Twin tunnels plan gains momentum

SACRAMENTO
May 7, 2013 9:00pm
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•  Final Delta plan to go before Delta Stewardship Council May 16-17

•  “This could lead to wide-spread usury”


The Delta Stewardship Council has posted online the “proposed final Delta plan” that will mandate California water distribution for the foreseeable future.

The council is expected to adopt the massive plan at its meeting May 16-17. And the plan won’t be just another set of suggestions – it will become state law.

But what has been posted won’t give Californians much of an idea of what’s in store if all that is wanted is a quick read. The six-page executive summary has been completely redacted with the note, “The Executive Summary is being rewritten and a draft was presented to the Council in April 2013. It will be included in the final Delta Plan.”

However, the plan itself is laid out in great detail. (See link at the end of this story to access all of the available parts of the plan.)

At the heart of years of heated discussions about the plan -- and the closely related Bay Delta Conservation Plan that is still be written -- is what could be Gov. Jerry Brown’s largest public works project, other than the bullet train: twin tunnels, each 40 feet in diameter, buried 150 feet beneath the Delta and stretching some 35 miles starting just south of Sacramento at Courtland and continuing southward through the heart of the Delta.

The tunnels will siphon fresh water out of the Sacramento River before it can flow naturally into the Delta as it has for millennia.

The water will be sent to the State Water Project and the federal Central Valley Project, to be shipped to San Joaquin Valley growers, the Metropolitan Water District in Los Angeles and to Silicon Valley.

“These documents don't show any real control over the financing of the twin tunnels project by the BDCP. If the Association of State and Federal Water Agencies … finances the $24.5 billion tunnels -- as the BDCP has indicated -- they will have to borrow money,” says Burt Wilson, an opponent of the twin tunnels plan and publisher of the Public Water News Service.

“There is no oversight as to what they can charge once they start billing their customers,” Mr. Wilson says. “This could lead to wide-spread usury through charging atrociously high rates in order to reclaim their funding costs.”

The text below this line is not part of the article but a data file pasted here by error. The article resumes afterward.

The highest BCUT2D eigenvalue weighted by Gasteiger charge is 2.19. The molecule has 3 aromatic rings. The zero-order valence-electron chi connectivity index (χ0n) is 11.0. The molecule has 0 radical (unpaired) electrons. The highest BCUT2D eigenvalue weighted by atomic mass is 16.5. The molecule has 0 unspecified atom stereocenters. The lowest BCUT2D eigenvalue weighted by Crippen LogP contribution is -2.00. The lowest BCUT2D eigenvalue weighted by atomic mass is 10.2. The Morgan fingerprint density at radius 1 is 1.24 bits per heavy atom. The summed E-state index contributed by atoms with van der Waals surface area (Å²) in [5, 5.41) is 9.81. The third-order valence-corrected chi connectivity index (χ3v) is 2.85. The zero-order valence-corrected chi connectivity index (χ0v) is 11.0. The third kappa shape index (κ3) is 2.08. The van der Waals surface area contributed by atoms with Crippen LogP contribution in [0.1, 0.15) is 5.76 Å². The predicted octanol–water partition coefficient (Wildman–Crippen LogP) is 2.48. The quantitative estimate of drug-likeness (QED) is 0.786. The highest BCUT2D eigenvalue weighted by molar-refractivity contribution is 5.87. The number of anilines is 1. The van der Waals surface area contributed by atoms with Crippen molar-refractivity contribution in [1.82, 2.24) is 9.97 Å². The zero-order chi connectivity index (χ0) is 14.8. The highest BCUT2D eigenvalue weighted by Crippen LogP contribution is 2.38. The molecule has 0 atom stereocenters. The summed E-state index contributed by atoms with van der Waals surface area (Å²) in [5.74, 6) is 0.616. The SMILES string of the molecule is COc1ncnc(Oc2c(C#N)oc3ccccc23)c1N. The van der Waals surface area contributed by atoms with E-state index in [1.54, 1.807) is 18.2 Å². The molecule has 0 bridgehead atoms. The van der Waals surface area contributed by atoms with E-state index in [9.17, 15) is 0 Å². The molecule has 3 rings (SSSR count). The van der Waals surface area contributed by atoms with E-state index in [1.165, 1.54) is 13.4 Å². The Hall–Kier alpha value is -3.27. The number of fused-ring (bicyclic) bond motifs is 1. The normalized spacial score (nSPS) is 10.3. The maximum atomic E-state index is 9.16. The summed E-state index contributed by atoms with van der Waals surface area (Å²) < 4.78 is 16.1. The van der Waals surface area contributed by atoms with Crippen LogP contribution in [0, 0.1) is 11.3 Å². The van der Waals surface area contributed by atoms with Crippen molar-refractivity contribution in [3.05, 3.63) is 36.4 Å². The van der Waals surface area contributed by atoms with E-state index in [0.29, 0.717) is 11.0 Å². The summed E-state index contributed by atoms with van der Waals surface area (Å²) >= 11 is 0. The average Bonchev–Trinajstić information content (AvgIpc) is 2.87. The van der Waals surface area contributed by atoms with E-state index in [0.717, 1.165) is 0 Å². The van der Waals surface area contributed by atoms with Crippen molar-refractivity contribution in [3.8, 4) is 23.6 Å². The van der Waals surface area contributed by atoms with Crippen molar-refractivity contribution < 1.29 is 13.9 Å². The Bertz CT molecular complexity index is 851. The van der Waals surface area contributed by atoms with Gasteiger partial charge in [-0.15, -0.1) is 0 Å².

Also opposing the tunnels is the Stockton-based group Restore the Delta, which says bolstering existing levies would be less expensive and a better investment.

The tunnels “would drain the Delta and doom salmon and other Pacific fisheries,” the group says.

"Restore the Delta is encouraged that independent experts are coming to see the Peripheral Tunnels as a project that ignores science to fit the BDCP's outcomes into a pre-existing decision to build the tunnels," says Barbara Barrigan-Parrilla, Restore the Delta’s executive director.

But while attention has been focused on the governor’s twin tunnels idea, the Delta plan, which talks about improve "conveyance" without specifying twin tunnels, also calls for less flashy ideas to provide more water for a growing state.

These include urban water conservation, such as restricting lawn watering; using recycled water in greater quantities; capturing as much storm water runoff as practical; improved management of ground water resources; and building more reservoirs, either above or below ground both north and south of the Delta.

Drilldown

» For more information:  http://deltacouncil.ca.gov/delta-plan-0

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Comments on this story


Mike Wade 5/8/13 10:26 AM
BDCP is part of a larger effort to improve California water management including the bay delta plan, and when completed will work in conjunction with other local and regional efforts. BDCP does not replace water management practices such as conservation, recycling and other water-saving techniques throughout the state. These efforts should continue but most individuals involved in the water industry recognize that these practices will not fulfill the need for a reliable water supply or restore the Delta ecosystem. The suggestion of building more reservoirs is a good but fruitless idea if improved conveyance through the Delta is not achieved. The proposed BDCP tunnels will provide the conveyance that is needed for successful storage projects in the future. Mike Wade California Farm Water Coalition


Burt Wilson 5/8/13 5:38 PM
Mr. Wade's job is to reply to every news article that may be critical of the twin tunnels. Notice he does not say anything about "saving the Delta." It seems that ever since Dr. Meral said the Delta can't be saved, all the water advocates have found other things to talk about. The BDCP is a water grab, that's all. It's a little more sophisticated than previous tries at Sacramento River water, nevertheless it's sill a water grap.














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